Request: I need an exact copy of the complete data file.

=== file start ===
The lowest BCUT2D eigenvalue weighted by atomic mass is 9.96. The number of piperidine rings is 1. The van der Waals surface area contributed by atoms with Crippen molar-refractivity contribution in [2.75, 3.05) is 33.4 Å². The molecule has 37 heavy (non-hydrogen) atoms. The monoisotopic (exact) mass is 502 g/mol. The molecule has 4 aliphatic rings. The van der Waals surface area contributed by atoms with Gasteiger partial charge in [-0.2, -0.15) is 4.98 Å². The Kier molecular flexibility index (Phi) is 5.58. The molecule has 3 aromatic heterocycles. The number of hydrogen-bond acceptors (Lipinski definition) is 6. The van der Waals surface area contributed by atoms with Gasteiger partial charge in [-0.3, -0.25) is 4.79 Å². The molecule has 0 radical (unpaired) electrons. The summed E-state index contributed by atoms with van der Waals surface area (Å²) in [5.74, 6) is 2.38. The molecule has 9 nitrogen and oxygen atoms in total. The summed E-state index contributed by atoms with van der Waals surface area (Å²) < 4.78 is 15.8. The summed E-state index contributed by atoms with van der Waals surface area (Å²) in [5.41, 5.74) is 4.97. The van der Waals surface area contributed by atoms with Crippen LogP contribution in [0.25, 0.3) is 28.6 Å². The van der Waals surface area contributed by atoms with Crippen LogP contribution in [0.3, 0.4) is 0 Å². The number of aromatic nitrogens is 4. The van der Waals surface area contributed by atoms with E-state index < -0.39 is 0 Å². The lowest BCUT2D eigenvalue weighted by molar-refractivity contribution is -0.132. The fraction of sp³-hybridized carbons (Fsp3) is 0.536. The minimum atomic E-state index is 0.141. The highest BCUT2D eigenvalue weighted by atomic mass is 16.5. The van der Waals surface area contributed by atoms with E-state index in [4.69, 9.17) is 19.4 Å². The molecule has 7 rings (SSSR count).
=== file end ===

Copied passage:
The lowest BCUT2D eigenvalue weighted by atomic mass is 9.96. The number of piperidine rings is 1. The van der Waals surface area contributed by atoms with Crippen molar-refractivity contribution in [2.75, 3.05) is 33.4 Å². The molecule has 37 heavy (non-hydrogen) atoms. The monoisotopic (exact) mass is 502 g/mol. The molecule has 4 aliphatic rings. The van der Waals surface area contributed by atoms with Gasteiger partial charge in [-0.2, -0.15) is 4.98 Å². The Kier molecular flexibility index (Phi) is 5.58. The molecule has 3 aromatic heterocycles. The number of hydrogen-bond acceptors (Lipinski definition) is 6. The van der Waals surface area contributed by atoms with Gasteiger partial charge in [-0.3, -0.25) is 4.79 Å². The molecule has 0 radical (unpaired) electrons. The summed E-state index contributed by atoms with van der Waals surface area (Å²) in [5.74, 6) is 2.38. The molecule has 9 nitrogen and oxygen atoms in total. The summed E-state index contributed by atoms with van der Waals surface area (Å²) < 4.78 is 15.8. The summed E-state index contributed by atoms with van der Waals surface area (Å²) in [5.41, 5.74) is 4.97. The van der Waals surface area contributed by atoms with Crippen LogP contribution in [0.25, 0.3) is 28.6 Å². The van der Waals surface area contributed by atoms with Crippen LogP contribution in [0.3, 0.4) is 0 Å². The number of aromatic nitrogens is 4. The van der Waals surface area contributed by atoms with E-state index < -0.39 is 0 Å². The lowest BCUT2D eigenvalue weighted by molar-refractivity contribution is -0.132. The fraction of sp³-hybridized carbons (Fsp3) is 0.536. The minimum atomic E-state index is 0.141. The highest BCUT2D eigenvalue weighted by atomic mass is 16.5. The van der Waals surface area contributed by atoms with E-state index in [4.69, 9.17) is 19.4 Å². The molecule has 7 rings (SSSR count).